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Discussion Starter · #1 · (Edited)
Huge amount of frustration attempting to extract my pilot bearing, standard LS bearing, I swear it will not budge, failed attempts caused not a scratch or damage, it's indestructible and impossible to remove. Anyone use a pilot bearing removal tool that actually works?
 

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An old mechanic's trick is to use something to push it out. I have used modeling clay and a rod the size of the inner hole. Fill the hole with clay making sure to get it in behind the bearing, leave a little room for the rod to fit in the hole about half way and then a few hits on the end of the rod with a hammer. basically, you're using hydraulic pressure to push it out.
 

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2011 CTSV Coupe M BLK LSX376-B15
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Discussion Starter · #3 ·
An old mechanic's trick is to use something to push it out. I have used modeling clay and a rod the size of the inner hole. Fill the hole with clay making sure to get it in behind the bearing, leave a little room for the rod to fit in the hole about half way and then a few hits on the end of the rod with a hammer. basically, you're using hydraulic pressure to push it out.
Thank you for the suggestion, my concern is that the crank has a pressed plug behind the pilot bearing, I want to be careful not to damage it.
 

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Yeah don't do the bread trick. I actually did it on mine and realized the oil plug in the crank got pushed in pretty far. It did work through! but at that point my engine was built and if I did dislodge that plug it would have been a lot of work. If you have the crank out and a replacement plug could do
 

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You can rent or buy a slide hammer (basically a long rod where you can attach various hooks on the end), and yank it out that way. Most of the auto box stores have one you can borrow.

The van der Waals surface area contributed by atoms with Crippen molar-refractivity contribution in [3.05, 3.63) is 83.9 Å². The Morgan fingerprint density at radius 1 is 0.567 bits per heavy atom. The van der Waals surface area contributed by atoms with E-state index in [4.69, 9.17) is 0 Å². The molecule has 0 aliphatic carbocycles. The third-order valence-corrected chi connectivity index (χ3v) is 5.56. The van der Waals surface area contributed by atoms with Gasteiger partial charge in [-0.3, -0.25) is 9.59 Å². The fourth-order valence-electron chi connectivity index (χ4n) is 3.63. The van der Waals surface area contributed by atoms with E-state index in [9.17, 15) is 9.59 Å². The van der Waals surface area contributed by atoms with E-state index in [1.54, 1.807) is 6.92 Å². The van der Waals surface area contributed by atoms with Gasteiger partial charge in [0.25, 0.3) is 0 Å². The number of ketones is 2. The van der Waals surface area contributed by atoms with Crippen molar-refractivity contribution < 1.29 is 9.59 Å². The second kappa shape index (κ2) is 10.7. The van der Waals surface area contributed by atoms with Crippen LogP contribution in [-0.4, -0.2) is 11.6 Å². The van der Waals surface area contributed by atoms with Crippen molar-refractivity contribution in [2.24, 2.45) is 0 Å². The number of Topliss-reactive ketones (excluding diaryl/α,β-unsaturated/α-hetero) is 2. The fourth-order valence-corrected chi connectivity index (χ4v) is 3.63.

It's just a matter of finding the right attachment to fit inside the bearing - I bought a slide hammer and had to modify one of the hooks for it to fit the bearing ID.

You could probably make one from a hardened bolt and washer, grinding a hook on the threaded end to fit the inside of the bearing and then slowly pry it out (levering against the block and the bolt head/washer) if no tool is available


Sent from my SM-G991U1 using Tapatalk
 

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2011 CTSV Coupe M BLK LSX376-B15
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Discussion Starter · #6 ·
I tried a couple similar adjustable hoop variations, the U shape type and the hammer type as illustrated. Guess I did not mod the hook well enough, they slid out every time, I would feel extraction force for a moment but then the hooks would slide out? One of my concerns using the hammer slide type is a chance I might cause some internal engine damage, not sure? Does anyone have a close-up picture of hook shape that worked really well? ty
 

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What if you use the hydraulic method (I used wet strips of paper on a different crank once) but use a piece of metal to close off the crank oil plug? Like a dime for ex?

Also, harbor freight sells bearing pullers that get far better engagement than a two pronged slide hammer attachment. I used one of those along with some threaded Rod to do blower case bearings, and probably the pilot come to think of it. With threaded Rod, hardened hardware, and some plate steel welded in a U, you’ve got a puller you can run with an impact